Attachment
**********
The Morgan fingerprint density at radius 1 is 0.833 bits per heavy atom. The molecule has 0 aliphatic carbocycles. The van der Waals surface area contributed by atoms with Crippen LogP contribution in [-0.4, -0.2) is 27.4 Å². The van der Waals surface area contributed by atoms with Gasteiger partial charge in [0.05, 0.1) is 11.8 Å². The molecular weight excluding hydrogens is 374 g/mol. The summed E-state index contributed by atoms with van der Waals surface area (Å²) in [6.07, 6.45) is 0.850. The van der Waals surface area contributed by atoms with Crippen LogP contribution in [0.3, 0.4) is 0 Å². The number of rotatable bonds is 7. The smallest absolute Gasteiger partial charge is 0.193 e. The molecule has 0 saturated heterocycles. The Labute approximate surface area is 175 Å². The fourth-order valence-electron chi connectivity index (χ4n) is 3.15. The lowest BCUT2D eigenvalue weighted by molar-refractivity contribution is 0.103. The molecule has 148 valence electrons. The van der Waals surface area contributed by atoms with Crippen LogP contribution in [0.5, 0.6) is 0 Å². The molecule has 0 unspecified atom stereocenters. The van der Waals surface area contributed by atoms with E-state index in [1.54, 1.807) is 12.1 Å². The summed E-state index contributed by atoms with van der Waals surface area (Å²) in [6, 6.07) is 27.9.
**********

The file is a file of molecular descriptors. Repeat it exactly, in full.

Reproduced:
The Morgan fingerprint density at radius 1 is 0.833 bits per heavy atom. The molecule has 0 aliphatic carbocycles. The van der Waals surface area contributed by atoms with Crippen LogP contribution in [-0.4, -0.2) is 27.4 Å². The van der Waals surface area contributed by atoms with Gasteiger partial charge in [0.05, 0.1) is 11.8 Å². The molecular weight excluding hydrogens is 374 g/mol. The summed E-state index contributed by atoms with van der Waals surface area (Å²) in [6.07, 6.45) is 0.850. The van der Waals surface area contributed by atoms with Crippen LogP contribution in [0.3, 0.4) is 0 Å². The number of rotatable bonds is 7. The smallest absolute Gasteiger partial charge is 0.193 e. The molecule has 0 saturated heterocycles. The Labute approximate surface area is 175 Å². The fourth-order valence-electron chi connectivity index (χ4n) is 3.15. The lowest BCUT2D eigenvalue weighted by molar-refractivity contribution is 0.103. The molecule has 148 valence electrons. The van der Waals surface area contributed by atoms with Crippen LogP contribution in [0.5, 0.6) is 0 Å². The molecule has 0 unspecified atom stereocenters. The van der Waals surface area contributed by atoms with E-state index in [1.54, 1.807) is 12.1 Å². The summed E-state index contributed by atoms with van der Waals surface area (Å²) in [6, 6.07) is 27.9.